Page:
Ralph Merkle: Quantum Frontiers Distinguished Lecture Series: Molecular nanotechnology and molecular computing

Friday, June 24, 2011 2:30 pm - 3:30 pm EDT (GMT -04:00)

Ralph Merkle, Institute for Molecular Manufacturing and Singularity University


Molecular nanotechnology, the ability to economically manufacture most arrangements of atoms permitted by physical law, is going to fundamentally alter our manufacturing technology. It will let us make remarkably light and strong materials, nanorobotic medical devices able to heal and cure even the gravest of injuries, and perhaps most obviously molecular computers orders of magnitude more powerful than any that exist today. Using mechanosynthesis to perform site-specific chemical reactions in UHV to synthesize atomically precise variants of diamond, fullerenes, and other materials molecular nanotechnology will let us build and interconnect mole quantities of molecular logic gates in the complex patterns required by modern computer architectures. Given such capabilities, molecular nanotechnology poses the question (in many fields): if you could arrange the atoms exactly as you wanted, how would you arrange them? What arrangements of atoms are best suited to the task of computing? The natural question posed by this capability to the Institute for Quantum Computing is: what arrangements of atoms are best suited to the task of quantum computing?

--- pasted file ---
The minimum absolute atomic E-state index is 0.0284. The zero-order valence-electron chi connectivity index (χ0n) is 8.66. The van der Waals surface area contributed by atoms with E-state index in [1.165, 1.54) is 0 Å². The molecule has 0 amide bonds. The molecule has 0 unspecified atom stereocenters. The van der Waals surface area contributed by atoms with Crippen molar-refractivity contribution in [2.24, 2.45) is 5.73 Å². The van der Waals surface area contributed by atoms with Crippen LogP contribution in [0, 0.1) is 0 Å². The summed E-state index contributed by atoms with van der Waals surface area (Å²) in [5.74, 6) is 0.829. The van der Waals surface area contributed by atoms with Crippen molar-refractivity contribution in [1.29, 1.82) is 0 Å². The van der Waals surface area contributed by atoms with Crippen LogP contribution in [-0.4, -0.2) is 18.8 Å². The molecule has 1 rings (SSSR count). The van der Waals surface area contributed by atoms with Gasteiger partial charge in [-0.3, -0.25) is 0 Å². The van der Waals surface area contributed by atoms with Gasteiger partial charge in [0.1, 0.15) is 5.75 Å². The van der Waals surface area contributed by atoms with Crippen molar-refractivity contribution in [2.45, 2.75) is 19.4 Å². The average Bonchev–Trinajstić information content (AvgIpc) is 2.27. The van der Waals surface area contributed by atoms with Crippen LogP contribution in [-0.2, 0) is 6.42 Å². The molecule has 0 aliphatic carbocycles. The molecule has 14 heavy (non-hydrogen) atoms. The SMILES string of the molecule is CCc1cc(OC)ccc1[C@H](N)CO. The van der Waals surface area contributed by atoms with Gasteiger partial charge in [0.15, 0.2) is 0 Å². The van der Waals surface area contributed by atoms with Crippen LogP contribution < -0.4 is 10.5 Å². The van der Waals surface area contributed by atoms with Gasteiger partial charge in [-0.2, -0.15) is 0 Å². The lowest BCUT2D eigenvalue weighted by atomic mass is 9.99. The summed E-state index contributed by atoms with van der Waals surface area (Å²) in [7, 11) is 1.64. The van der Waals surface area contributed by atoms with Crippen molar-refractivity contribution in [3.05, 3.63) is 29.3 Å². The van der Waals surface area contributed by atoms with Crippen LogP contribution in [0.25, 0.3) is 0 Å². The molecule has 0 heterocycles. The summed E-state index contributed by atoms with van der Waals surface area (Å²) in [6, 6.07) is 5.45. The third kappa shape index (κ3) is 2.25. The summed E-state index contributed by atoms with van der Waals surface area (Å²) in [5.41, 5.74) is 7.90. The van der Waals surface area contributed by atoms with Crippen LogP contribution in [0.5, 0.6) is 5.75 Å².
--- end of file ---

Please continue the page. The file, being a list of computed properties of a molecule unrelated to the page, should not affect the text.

Small reception will follow in the EIT foyer.